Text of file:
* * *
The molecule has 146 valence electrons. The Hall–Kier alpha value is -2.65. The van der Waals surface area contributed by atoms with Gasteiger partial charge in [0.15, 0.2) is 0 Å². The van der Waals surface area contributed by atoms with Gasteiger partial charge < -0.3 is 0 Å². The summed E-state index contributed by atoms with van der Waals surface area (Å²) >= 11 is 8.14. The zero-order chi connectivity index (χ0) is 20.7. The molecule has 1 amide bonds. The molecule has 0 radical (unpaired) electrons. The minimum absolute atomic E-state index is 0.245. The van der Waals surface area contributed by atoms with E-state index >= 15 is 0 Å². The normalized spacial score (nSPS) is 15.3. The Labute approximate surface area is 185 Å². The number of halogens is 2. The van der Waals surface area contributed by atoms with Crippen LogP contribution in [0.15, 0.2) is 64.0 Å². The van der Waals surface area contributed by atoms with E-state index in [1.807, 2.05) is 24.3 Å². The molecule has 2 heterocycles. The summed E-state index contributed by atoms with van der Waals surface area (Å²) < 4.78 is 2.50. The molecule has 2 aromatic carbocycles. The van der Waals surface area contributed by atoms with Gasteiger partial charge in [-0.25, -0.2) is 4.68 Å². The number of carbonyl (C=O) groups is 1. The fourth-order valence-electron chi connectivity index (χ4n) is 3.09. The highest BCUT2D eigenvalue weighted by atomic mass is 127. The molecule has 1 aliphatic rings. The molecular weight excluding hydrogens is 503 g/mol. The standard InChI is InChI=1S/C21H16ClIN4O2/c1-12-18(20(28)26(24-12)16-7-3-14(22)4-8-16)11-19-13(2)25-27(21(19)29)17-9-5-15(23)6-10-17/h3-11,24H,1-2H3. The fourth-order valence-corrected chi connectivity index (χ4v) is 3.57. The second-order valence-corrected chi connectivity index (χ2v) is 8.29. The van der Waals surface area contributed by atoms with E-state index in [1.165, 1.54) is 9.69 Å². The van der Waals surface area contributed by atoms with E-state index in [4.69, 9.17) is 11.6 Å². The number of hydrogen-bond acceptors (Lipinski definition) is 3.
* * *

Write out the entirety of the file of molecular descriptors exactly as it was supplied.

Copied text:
The molecule has 146 valence electrons. The Hall–Kier alpha value is -2.65. The van der Waals surface area contributed by atoms with Gasteiger partial charge in [0.15, 0.2) is 0 Å². The van der Waals surface area contributed by atoms with Gasteiger partial charge < -0.3 is 0 Å². The summed E-state index contributed by atoms with van der Waals surface area (Å²) >= 11 is 8.14. The zero-order chi connectivity index (χ0) is 20.7. The molecule has 1 amide bonds. The molecule has 0 radical (unpaired) electrons. The minimum absolute atomic E-state index is 0.245. The van der Waals surface area contributed by atoms with E-state index >= 15 is 0 Å². The normalized spacial score (nSPS) is 15.3. The Labute approximate surface area is 185 Å². The number of halogens is 2. The van der Waals surface area contributed by atoms with Crippen LogP contribution in [0.15, 0.2) is 64.0 Å². The van der Waals surface area contributed by atoms with E-state index in [1.807, 2.05) is 24.3 Å². The molecule has 2 heterocycles. The summed E-state index contributed by atoms with van der Waals surface area (Å²) < 4.78 is 2.50. The molecule has 2 aromatic carbocycles. The van der Waals surface area contributed by atoms with Gasteiger partial charge in [-0.25, -0.2) is 4.68 Å². The number of carbonyl (C=O) groups is 1. The fourth-order valence-electron chi connectivity index (χ4n) is 3.09. The highest BCUT2D eigenvalue weighted by atomic mass is 127. The molecule has 1 aliphatic rings. The molecular weight excluding hydrogens is 503 g/mol. The standard InChI is InChI=1S/C21H16ClIN4O2/c1-12-18(20(28)26(24-12)16-7-3-14(22)4-8-16)11-19-13(2)25-27(21(19)29)17-9-5-15(23)6-10-17/h3-11,24H,1-2H3. The fourth-order valence-corrected chi connectivity index (χ4v) is 3.57. The second-order valence-corrected chi connectivity index (χ2v) is 8.29. The van der Waals surface area contributed by atoms with E-state index in [1.165, 1.54) is 9.69 Å². The van der Waals surface area contributed by atoms with E-state index in [4.69, 9.17) is 11.6 Å². The number of hydrogen-bond acceptors (Lipinski definition) is 3.